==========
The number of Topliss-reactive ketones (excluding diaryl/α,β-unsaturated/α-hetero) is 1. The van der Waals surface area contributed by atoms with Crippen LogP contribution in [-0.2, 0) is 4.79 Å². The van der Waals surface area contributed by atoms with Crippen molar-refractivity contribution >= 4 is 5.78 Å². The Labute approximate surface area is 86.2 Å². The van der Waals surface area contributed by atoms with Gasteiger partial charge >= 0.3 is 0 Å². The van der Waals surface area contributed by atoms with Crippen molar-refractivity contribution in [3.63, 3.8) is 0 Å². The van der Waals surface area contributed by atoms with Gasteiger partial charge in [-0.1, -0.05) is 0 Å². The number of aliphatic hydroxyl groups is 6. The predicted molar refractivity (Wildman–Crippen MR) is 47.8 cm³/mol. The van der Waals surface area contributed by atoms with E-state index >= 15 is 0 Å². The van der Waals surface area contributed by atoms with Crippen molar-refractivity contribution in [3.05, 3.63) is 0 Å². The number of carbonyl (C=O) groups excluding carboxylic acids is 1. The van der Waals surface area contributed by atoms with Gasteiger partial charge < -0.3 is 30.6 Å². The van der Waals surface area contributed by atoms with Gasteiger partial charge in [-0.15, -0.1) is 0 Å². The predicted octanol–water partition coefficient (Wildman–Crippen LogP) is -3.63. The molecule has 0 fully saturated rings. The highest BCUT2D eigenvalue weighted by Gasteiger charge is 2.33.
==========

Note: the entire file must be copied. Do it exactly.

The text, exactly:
The number of Topliss-reactive ketones (excluding diaryl/α,β-unsaturated/α-hetero) is 1. The van der Waals surface area contributed by atoms with Crippen LogP contribution in [-0.2, 0) is 4.79 Å². The van der Waals surface area contributed by atoms with Crippen molar-refractivity contribution >= 4 is 5.78 Å². The Labute approximate surface area is 86.2 Å². The van der Waals surface area contributed by atoms with Gasteiger partial charge >= 0.3 is 0 Å². The van der Waals surface area contributed by atoms with Crippen molar-refractivity contribution in [3.63, 3.8) is 0 Å². The van der Waals surface area contributed by atoms with Gasteiger partial charge in [-0.1, -0.05) is 0 Å². The number of aliphatic hydroxyl groups is 6. The predicted molar refractivity (Wildman–Crippen MR) is 47.8 cm³/mol. The van der Waals surface area contributed by atoms with E-state index >= 15 is 0 Å². The van der Waals surface area contributed by atoms with Crippen molar-refractivity contribution in [3.05, 3.63) is 0 Å². The number of carbonyl (C=O) groups excluding carboxylic acids is 1. The van der Waals surface area contributed by atoms with Gasteiger partial charge < -0.3 is 30.6 Å². The van der Waals surface area contributed by atoms with Gasteiger partial charge in [-0.15, -0.1) is 0 Å². The predicted octanol–water partition coefficient (Wildman–Crippen LogP) is -3.63. The molecule has 0 fully saturated rings. The highest BCUT2D eigenvalue weighted by Gasteiger charge is 2.33.